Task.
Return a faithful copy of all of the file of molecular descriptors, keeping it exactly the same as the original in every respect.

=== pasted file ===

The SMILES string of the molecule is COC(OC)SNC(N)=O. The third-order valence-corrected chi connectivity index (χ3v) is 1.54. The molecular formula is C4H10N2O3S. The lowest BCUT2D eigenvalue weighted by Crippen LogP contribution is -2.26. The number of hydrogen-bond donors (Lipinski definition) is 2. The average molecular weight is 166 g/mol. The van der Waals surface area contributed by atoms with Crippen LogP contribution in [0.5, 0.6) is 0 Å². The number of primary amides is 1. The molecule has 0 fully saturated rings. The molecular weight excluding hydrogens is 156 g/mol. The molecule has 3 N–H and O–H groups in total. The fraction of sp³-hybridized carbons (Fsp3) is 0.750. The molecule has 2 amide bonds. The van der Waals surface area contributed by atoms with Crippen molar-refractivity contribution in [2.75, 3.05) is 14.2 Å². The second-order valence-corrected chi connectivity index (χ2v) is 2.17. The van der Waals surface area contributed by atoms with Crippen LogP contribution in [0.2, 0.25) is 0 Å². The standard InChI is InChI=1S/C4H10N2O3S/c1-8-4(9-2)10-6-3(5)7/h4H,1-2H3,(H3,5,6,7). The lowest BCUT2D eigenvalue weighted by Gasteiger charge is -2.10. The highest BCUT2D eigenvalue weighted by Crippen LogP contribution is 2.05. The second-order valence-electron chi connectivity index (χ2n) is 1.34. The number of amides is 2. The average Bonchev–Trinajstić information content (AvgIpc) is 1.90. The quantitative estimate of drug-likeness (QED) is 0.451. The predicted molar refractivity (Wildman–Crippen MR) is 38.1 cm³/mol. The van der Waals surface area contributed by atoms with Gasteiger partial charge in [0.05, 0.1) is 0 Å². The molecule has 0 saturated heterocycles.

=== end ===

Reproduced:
The SMILES string of the molecule is COC(OC)SNC(N)=O. The third-order valence-corrected chi connectivity index (χ3v) is 1.54. The molecular formula is C4H10N2O3S. The lowest BCUT2D eigenvalue weighted by Crippen LogP contribution is -2.26. The number of hydrogen-bond donors (Lipinski definition) is 2. The average molecular weight is 166 g/mol. The van der Waals surface area contributed by atoms with Crippen LogP contribution in [0.5, 0.6) is 0 Å². The number of primary amides is 1. The molecule has 0 fully saturated rings. The molecular weight excluding hydrogens is 156 g/mol. The molecule has 3 N–H and O–H groups in total. The fraction of sp³-hybridized carbons (Fsp3) is 0.750. The molecule has 2 amide bonds. The van der Waals surface area contributed by atoms with Crippen molar-refractivity contribution in [2.75, 3.05) is 14.2 Å². The second-order valence-corrected chi connectivity index (χ2v) is 2.17. The van der Waals surface area contributed by atoms with Crippen LogP contribution in [0.2, 0.25) is 0 Å². The standard InChI is InChI=1S/C4H10N2O3S/c1-8-4(9-2)10-6-3(5)7/h4H,1-2H3,(H3,5,6,7). The lowest BCUT2D eigenvalue weighted by Gasteiger charge is -2.10. The highest BCUT2D eigenvalue weighted by Crippen LogP contribution is 2.05. The second-order valence-electron chi connectivity index (χ2n) is 1.34. The number of amides is 2. The average Bonchev–Trinajstić information content (AvgIpc) is 1.90. The quantitative estimate of drug-likeness (QED) is 0.451. The predicted molar refractivity (Wildman–Crippen MR) is 38.1 cm³/mol. The van der Waals surface area contributed by atoms with Gasteiger partial charge in [0.05, 0.1) is 0 Å². The molecule has 0 saturated heterocycles.